Skip to main content

Influence of Labelling Methods on Biodistribution and Imaging Properties of Radiolabelled Peptides for Visualisation of Molecular Therapeutic Targets

Buy Article:

$63.00 plus tax (Refund Policy)

Progress in genomics and proteomics provides clinical oncology with new anti-cancer drugs, which target selectively aberrantly expressed membrane proteins and associated signalling pathways in malignant cells. Molecular targeting also enables specific delivery of cytotoxic substances to tumours sparing healthy tissues. Improved selectivity of the treatment reduces side effects and widens the therapeutic window. However, only a part of the patients might benefit from such treatment due to inter- and intrapatient heterogeneity of therapeutic target expression. This makes it necessary to identify patients, who may benefit from targeting therapy.

Radiolabelled peptides can provide selective and sensitive detection of molecular therapeutic targets in both primary tumours and metastases in a single non-invasive procedure, making personalised treatment possible. The choice of detection method (single photon emission tomography or positron emission tomography), radionuclide for labelling and labelling chemistry can appreciably influence the imaging property of a tracer. The labelling method might affect the binding affinity, the cellular processing and retention of a radionuclide, the biodistribution of a targeting peptide, and excretion pathways of a non-bound tracer and radiocatabolites. This influences the sensitivity and specificity of the imaging. This influence is exemplified by three classes of tumour-targeting peptides: somatostatin analogues, bombesin analogues and Affibody molecules. The review suggests approaches for selection of an optimal labelling chemistry.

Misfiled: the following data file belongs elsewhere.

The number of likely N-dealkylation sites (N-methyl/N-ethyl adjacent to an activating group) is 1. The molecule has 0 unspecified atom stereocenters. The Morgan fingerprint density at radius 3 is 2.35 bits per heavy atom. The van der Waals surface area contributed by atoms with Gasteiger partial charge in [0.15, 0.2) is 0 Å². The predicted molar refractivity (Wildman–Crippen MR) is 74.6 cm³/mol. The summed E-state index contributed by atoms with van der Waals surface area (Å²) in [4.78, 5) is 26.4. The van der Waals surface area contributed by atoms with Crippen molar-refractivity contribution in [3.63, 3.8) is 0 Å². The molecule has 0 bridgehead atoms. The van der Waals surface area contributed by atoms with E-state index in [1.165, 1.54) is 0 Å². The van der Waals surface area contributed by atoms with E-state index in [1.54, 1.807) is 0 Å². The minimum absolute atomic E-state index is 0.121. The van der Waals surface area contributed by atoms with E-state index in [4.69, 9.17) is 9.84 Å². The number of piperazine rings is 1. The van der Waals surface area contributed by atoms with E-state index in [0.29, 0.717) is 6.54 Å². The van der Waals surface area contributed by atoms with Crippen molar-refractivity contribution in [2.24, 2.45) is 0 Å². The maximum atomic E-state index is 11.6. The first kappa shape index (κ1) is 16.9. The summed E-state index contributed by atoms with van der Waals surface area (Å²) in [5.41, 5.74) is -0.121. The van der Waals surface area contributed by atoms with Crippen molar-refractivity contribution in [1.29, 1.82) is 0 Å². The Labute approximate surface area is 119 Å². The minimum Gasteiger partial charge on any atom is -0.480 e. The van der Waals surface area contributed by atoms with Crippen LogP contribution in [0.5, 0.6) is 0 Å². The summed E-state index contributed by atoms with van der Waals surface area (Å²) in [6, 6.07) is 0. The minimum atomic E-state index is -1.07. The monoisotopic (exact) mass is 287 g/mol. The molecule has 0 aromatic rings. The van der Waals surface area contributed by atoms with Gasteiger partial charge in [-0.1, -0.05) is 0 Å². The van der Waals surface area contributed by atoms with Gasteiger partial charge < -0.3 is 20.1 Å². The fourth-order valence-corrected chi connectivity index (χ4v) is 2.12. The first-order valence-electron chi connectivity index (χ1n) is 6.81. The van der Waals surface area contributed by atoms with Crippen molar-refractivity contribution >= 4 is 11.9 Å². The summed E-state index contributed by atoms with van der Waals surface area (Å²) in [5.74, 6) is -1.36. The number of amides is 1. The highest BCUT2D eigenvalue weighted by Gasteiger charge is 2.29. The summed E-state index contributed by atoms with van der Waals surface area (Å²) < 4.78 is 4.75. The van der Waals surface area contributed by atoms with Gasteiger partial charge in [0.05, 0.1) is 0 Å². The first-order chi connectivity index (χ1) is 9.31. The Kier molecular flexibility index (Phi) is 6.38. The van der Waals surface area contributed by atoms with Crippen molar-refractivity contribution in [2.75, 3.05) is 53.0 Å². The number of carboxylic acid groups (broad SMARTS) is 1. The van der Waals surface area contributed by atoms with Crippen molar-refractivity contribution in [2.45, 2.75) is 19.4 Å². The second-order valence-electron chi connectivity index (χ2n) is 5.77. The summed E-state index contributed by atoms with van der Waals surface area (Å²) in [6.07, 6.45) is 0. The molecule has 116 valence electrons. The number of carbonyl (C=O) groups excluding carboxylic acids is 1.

No References
No Citations
No Supplementary Data
No Data/Media
No Metrics

Keywords: Molecular imaging; PET; SPECT; biodistribution; cancer; peptides; radiolabelling; radionuclide

Document Type: Research Article

Affiliations: Biomedical Radiation Sciences, Rudbeck Laboratory, Uppsala University, Uppsala, SE-75285, Sweden.

Publication date: 2010-08-01

More about this publication?
  • Current Medicinal Chemistry covers all the latest and outstanding developments in medicinal chemistry and rational drug design. Each issue contains a series of timely in-depth reviews written by leaders in the field covering a range of the current topics in medicinal chemistry. Current Medicinal Chemistry is an essential journal for every medicinal chemist who wishes to be kept informed and up-to-date with the latest and most important developments.
  • Access Key
  • Free content
  • Partial Free content
  • New content
  • Open access content
  • Partial Open access content
  • Subscribed content
  • Partial Subscribed content
  • Free trial content
Cookie Policy
X
Cookie Policy
Ingenta Connect website makes use of cookies so as to keep track of data that you have filled in. I am Happy with this Find out more